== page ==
So it would make huge sense for one of you to try to retain the house if you need it for accommodation.

Where does your ex intend to live?
Will she be renting or sharing?
Again, it makes no sense to sell a property if it suits your housing needs and you can afford the mortgage.

2)

We do not allow speculation about house prices on askaboutmoney.
But no one knows whether house prices will rise or not. For everyone who will tell you that "house prices are definitely going to rise" you will find someone to tell you that "house prices are definitely going to fall." The truth is that no one knows.

I don't think you should base your decision on keeping this house in the expectation that house prices will rise.

You should base the decision on the current price, the current interest rates and the expected rent.

Do you have a tracker mortgage? If so, this would be a very profitable investment. The rent will be way higher than the interest paid.

3) Back to your own housing needs.
If you and/or she has an existing mortgage, it will be more difficult to get a new mortgage.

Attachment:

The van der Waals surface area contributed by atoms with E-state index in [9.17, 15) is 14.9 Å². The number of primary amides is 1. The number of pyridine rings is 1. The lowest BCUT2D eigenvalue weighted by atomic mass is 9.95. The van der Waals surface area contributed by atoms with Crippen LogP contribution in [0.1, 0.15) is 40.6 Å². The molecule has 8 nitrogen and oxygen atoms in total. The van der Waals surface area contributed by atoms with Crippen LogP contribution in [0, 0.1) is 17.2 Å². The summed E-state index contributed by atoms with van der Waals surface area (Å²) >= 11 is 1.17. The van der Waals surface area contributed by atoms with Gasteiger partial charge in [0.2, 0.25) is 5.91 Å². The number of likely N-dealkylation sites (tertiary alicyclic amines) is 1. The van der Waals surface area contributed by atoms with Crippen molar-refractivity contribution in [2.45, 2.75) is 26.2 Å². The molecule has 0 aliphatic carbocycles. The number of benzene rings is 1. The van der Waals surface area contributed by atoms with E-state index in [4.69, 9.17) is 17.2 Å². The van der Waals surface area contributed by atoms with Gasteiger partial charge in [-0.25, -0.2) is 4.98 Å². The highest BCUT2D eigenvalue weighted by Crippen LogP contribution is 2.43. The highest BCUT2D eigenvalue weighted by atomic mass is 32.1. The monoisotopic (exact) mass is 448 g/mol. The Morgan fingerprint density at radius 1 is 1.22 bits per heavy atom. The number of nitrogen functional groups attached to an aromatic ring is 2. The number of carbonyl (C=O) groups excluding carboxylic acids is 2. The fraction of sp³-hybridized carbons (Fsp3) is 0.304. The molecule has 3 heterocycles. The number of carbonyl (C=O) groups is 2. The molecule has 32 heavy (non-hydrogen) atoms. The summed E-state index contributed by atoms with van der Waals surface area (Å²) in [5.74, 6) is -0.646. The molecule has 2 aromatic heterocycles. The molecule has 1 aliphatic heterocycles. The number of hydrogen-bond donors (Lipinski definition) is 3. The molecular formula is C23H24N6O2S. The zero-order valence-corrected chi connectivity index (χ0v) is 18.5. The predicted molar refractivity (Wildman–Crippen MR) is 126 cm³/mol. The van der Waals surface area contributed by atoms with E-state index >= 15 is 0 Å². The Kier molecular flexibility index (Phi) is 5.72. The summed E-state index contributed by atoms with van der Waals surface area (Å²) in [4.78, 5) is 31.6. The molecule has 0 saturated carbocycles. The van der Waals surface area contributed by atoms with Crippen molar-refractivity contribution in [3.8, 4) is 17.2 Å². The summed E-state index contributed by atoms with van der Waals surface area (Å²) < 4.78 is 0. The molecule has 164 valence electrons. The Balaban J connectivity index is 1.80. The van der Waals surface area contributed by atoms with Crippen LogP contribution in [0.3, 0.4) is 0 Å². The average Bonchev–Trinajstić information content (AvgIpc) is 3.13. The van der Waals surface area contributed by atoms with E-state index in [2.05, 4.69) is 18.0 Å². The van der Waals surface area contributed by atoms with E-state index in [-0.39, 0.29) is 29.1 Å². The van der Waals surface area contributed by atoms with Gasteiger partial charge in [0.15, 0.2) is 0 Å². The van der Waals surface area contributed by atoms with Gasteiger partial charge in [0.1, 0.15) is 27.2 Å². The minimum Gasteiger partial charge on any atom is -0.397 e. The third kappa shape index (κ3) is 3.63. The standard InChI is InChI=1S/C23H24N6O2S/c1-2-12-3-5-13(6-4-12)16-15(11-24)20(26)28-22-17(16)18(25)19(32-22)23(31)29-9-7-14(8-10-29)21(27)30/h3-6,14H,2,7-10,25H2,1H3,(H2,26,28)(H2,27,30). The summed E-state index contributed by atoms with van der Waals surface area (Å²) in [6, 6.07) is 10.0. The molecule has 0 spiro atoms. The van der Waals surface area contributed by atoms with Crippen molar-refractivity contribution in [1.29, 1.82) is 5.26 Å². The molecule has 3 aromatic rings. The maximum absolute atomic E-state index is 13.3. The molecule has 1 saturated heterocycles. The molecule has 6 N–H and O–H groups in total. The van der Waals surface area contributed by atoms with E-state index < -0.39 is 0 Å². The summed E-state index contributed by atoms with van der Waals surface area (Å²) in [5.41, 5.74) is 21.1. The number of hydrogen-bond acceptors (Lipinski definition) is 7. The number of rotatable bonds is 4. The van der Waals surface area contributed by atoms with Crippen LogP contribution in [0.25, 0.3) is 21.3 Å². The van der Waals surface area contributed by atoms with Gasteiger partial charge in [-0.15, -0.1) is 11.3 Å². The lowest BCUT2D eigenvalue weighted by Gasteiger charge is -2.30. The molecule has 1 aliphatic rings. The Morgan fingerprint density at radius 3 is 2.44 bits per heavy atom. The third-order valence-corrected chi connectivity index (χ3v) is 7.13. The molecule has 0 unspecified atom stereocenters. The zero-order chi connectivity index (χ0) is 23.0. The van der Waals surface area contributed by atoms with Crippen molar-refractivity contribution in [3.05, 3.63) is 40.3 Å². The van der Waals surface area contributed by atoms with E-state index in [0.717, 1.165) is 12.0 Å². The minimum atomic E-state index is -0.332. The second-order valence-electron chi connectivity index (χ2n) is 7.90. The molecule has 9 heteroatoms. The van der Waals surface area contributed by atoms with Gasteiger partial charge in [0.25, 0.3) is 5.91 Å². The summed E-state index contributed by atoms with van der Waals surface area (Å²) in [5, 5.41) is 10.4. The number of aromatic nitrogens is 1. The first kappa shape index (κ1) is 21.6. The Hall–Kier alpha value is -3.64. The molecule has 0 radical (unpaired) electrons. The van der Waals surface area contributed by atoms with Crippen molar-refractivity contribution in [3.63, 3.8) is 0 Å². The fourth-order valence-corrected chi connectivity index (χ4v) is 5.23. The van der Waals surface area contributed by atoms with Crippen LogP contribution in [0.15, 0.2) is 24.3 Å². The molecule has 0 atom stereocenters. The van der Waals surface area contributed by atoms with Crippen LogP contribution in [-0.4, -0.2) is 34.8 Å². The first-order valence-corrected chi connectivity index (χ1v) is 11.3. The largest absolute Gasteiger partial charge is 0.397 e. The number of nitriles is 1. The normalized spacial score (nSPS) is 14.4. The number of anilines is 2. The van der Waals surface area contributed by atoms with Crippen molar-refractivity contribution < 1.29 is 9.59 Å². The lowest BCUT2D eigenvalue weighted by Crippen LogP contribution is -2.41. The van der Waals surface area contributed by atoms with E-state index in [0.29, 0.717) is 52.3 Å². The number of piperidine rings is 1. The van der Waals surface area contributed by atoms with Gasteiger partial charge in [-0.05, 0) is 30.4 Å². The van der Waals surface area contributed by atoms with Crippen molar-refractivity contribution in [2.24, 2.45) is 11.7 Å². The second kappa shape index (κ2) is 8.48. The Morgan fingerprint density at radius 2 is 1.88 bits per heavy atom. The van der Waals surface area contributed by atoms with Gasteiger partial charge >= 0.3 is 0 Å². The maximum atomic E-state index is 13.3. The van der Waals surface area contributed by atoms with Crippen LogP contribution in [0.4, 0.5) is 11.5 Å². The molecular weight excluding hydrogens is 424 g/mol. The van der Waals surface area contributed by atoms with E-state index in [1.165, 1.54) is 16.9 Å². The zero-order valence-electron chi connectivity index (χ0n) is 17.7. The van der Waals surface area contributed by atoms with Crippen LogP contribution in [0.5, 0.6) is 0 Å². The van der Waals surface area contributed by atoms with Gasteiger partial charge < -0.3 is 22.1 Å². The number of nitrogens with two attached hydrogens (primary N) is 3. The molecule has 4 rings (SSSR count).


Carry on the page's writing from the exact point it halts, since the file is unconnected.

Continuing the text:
So, for example, if she has a new partner with whom she wants to buy a house, she probably has had her mortgage application declined as she already has a mortgage of €230k.

4) Emotional issues
If there is no compelling issue to keeping the house e.g. that one of you needs it to live in, it might make sense to sell it and break all ties with the other person. If you can't buy her out, but agree to take over the mortgage, you are still connected. She might want a clean break, and she would probably be right.

Even if the house suits her needs, it's possible that she might just want to move out of it as she doesn't like the baggage that goes with the house.
Hi Brendan, thanks for the reply.

Just to fill in a few of the gaps in my story.........unfortunately we did not get a tracker mortgage so are on the variable rate. I am currently living in Sligo. I am a chef but currently unemployed because of the pandemic but hopefully this situation will change in the coming months once things get back to the new 'normal'!. Originally my partner was going to move out but i was offered the chance of cheap accommodation in Sligo by a close relative. When the realities of the high costs of renting in Dublin became clear to my partner i decided to take up the offer from my relative (last November), and give her the chance to remain in the house and look at renting out one of the rooms to help cover the mortgage repayments. However she has since decided that she does not want to share accommodation but also does not feel comfortable living in our house on her own, hence her decision to move out and rent accommodation outside of Dublin and commute instead.